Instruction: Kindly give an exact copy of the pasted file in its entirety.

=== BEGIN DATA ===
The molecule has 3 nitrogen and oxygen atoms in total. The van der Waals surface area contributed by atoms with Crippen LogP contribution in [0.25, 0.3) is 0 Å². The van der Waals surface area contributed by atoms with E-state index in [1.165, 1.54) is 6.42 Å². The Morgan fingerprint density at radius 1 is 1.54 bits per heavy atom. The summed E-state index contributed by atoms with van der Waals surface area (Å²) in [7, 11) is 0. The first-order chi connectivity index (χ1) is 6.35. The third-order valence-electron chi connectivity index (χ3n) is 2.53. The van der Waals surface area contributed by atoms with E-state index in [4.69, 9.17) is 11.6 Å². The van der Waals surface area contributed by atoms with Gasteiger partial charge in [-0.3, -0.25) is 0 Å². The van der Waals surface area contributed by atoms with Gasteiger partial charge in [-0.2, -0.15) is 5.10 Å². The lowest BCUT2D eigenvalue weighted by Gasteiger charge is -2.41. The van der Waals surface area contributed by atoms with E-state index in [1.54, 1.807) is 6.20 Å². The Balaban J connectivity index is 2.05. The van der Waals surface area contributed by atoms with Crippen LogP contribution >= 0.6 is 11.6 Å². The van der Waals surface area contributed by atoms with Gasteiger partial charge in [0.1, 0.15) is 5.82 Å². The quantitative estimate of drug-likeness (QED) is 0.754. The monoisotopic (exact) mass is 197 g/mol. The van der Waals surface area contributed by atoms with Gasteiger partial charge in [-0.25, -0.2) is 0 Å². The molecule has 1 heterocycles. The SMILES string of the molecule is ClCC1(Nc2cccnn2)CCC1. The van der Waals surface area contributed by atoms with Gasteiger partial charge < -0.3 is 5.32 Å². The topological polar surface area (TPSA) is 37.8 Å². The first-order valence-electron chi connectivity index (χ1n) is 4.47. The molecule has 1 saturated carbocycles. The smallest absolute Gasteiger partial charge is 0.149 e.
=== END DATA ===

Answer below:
The molecule has 3 nitrogen and oxygen atoms in total. The van der Waals surface area contributed by atoms with Crippen LogP contribution in [0.25, 0.3) is 0 Å². The van der Waals surface area contributed by atoms with E-state index in [1.165, 1.54) is 6.42 Å². The Morgan fingerprint density at radius 1 is 1.54 bits per heavy atom. The summed E-state index contributed by atoms with van der Waals surface area (Å²) in [7, 11) is 0. The first-order chi connectivity index (χ1) is 6.35. The third-order valence-electron chi connectivity index (χ3n) is 2.53. The van der Waals surface area contributed by atoms with E-state index in [4.69, 9.17) is 11.6 Å². The van der Waals surface area contributed by atoms with Gasteiger partial charge in [-0.3, -0.25) is 0 Å². The van der Waals surface area contributed by atoms with Gasteiger partial charge in [-0.2, -0.15) is 5.10 Å². The lowest BCUT2D eigenvalue weighted by Gasteiger charge is -2.41. The van der Waals surface area contributed by atoms with E-state index in [1.54, 1.807) is 6.20 Å². The Balaban J connectivity index is 2.05. The van der Waals surface area contributed by atoms with Crippen LogP contribution >= 0.6 is 11.6 Å². The van der Waals surface area contributed by atoms with Gasteiger partial charge in [0.1, 0.15) is 5.82 Å². The quantitative estimate of drug-likeness (QED) is 0.754. The monoisotopic (exact) mass is 197 g/mol. The van der Waals surface area contributed by atoms with Gasteiger partial charge in [-0.25, -0.2) is 0 Å². The molecule has 1 heterocycles. The SMILES string of the molecule is ClCC1(Nc2cccnn2)CCC1. The van der Waals surface area contributed by atoms with Gasteiger partial charge < -0.3 is 5.32 Å². The topological polar surface area (TPSA) is 37.8 Å². The first-order valence-electron chi connectivity index (χ1n) is 4.47. The molecule has 1 saturated carbocycles. The smallest absolute Gasteiger partial charge is 0.149 e.